Hair No More: Adjunct Instructor Donates Hair to Locks of Love
What began as a bet among friends, turned out to be a long-term commitment for Todd Gilbert.
Nearly two years ago, Gilbert, a paramedic for Eagle Med and an adjunct instructor in the EMT-Paramedic program at Meridian Technology Center, and two of his friends decided to ditch their regular trips to the barber shop and let their hair down for a good cause.
The trio challenged each other to support Locks of Love, a non-profit organization that designs hairpieces for children who have experienced hair loss stemming from alopecia areata, a medical condition that has no known cause or cure. Locks of Love uses donated hair to create custom wigs that are provided to patients at no cost or at a reduced rate, based on their financial need.
It took 20 months for Gilbert’s hair to reach the required 10-inch minimum length to be donated to Locks of Love. During that time, he never cut the length and only kept the area just above his ears trimmed.
“I am ready,” he said waiting for his transformation in the salon chair in the Cosmetology program at Meridian. “I am actually beyond ready. I basically agreed to this whole thing because I didn’t really think that either of them would go through with it. I had no idea it would go on this long.”
For a clean-cut guy who spent most of his life with a traditional military cut, Gilbert described having hair that grazed his shoulders as a little more than out of his comfort zone. “There were days where I literally had to wear two stocking caps to try to get it to lay down,” he said wringing his hands while remembering.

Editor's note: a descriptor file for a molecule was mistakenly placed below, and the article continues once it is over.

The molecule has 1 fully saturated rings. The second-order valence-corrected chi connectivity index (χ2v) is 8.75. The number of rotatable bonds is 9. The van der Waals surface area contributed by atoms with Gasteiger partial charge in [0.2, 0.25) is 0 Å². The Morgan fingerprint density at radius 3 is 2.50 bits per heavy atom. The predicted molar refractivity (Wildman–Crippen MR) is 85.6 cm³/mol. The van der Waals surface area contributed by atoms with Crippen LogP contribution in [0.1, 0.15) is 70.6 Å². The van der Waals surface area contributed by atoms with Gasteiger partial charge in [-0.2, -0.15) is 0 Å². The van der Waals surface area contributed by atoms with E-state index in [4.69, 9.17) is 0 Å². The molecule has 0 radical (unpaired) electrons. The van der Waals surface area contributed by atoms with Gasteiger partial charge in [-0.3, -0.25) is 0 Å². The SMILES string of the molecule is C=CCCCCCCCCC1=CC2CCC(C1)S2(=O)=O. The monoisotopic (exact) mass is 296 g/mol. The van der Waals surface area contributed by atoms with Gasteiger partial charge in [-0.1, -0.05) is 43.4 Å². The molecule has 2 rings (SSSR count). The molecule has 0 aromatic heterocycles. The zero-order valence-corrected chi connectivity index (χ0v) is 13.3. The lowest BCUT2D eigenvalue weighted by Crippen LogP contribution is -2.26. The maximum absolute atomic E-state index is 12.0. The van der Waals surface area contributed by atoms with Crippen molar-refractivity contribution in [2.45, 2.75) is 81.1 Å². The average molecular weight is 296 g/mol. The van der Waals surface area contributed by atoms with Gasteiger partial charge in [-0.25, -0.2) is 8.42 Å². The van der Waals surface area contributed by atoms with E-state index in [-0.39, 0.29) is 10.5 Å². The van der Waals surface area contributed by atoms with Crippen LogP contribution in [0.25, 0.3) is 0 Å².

Despite knowing he was doing something good for someone else, he conceded that along the way there were a few growing pains.
The first rough patch came just three months into the process. Frustrated with his hair’s refusal to transition into a manageable hairstyle, he remembered telling his mother that he was going to cut it.
Her response quickly put things in perspective and changed his moaning into motivation.
“She reminded me that the discomfort that I had was nothing compared to what the kids who had the disease were feeling. That’s when I realized my frustration was only temporary. I quit complaining after that and just kept focused on the mission to grow it out,” he said.
As time went on, Gilbert, a colon cancer survivor, found himself more and more determined to succeed in reaching his goal.
“It became something bigger than me. It was more than just letting my hair grow. It was about giving someone else hope,” he explained. “I knew that I couldn’t give up no matter how much I wanted to at different stages along the way.”
Once he made up his mind to complete the challenge, nothing was going to change his course. While his employers were supportive of his decision, that wasn’t always the case for other people that Gilbert interacted with. From doctors to nurses to patients, he said he frequently found himself explaining his ever-changing-look, especially before his hair was long enough to tuck neatly in a ponytail.
“It is amazing how people begin to treat you differently just because of the way you look,” he said. “On one hand I get that it’s not 1970 anymore, but in the end, it is just hair.”
Back to the Buzz
When it came time for Gilbert to let loose of his locks, the choice to get it cut at Meridian was an easy one. As an instructor in the school’s EMT program, he was familiar with the Cosmetology program and the full-service salon operated by students.
Locks of Love has specific criteria for the donation process including length and the method hair must be cut to be effective in the prosthetic process. Daytime instructor Sue Ann Paine and her students welcomed the learning opportunity.
There is no guarantee that Gilbert’s hair will be selected to create a hairpiece for a patient, but that is OK by him. Hair that is unable to be turned into a wig is sold by Locks of Love and proceeds are used to offset the organization’s manufacturing costs.
“When I started this process it was simply about growing out my hair. That changed along the way,” he said. “Suddenly it wasn’t about hair. It was about hope. It was about awareness. Ultimately, it became a testament to the will to help someone not because you have to, but because you can.”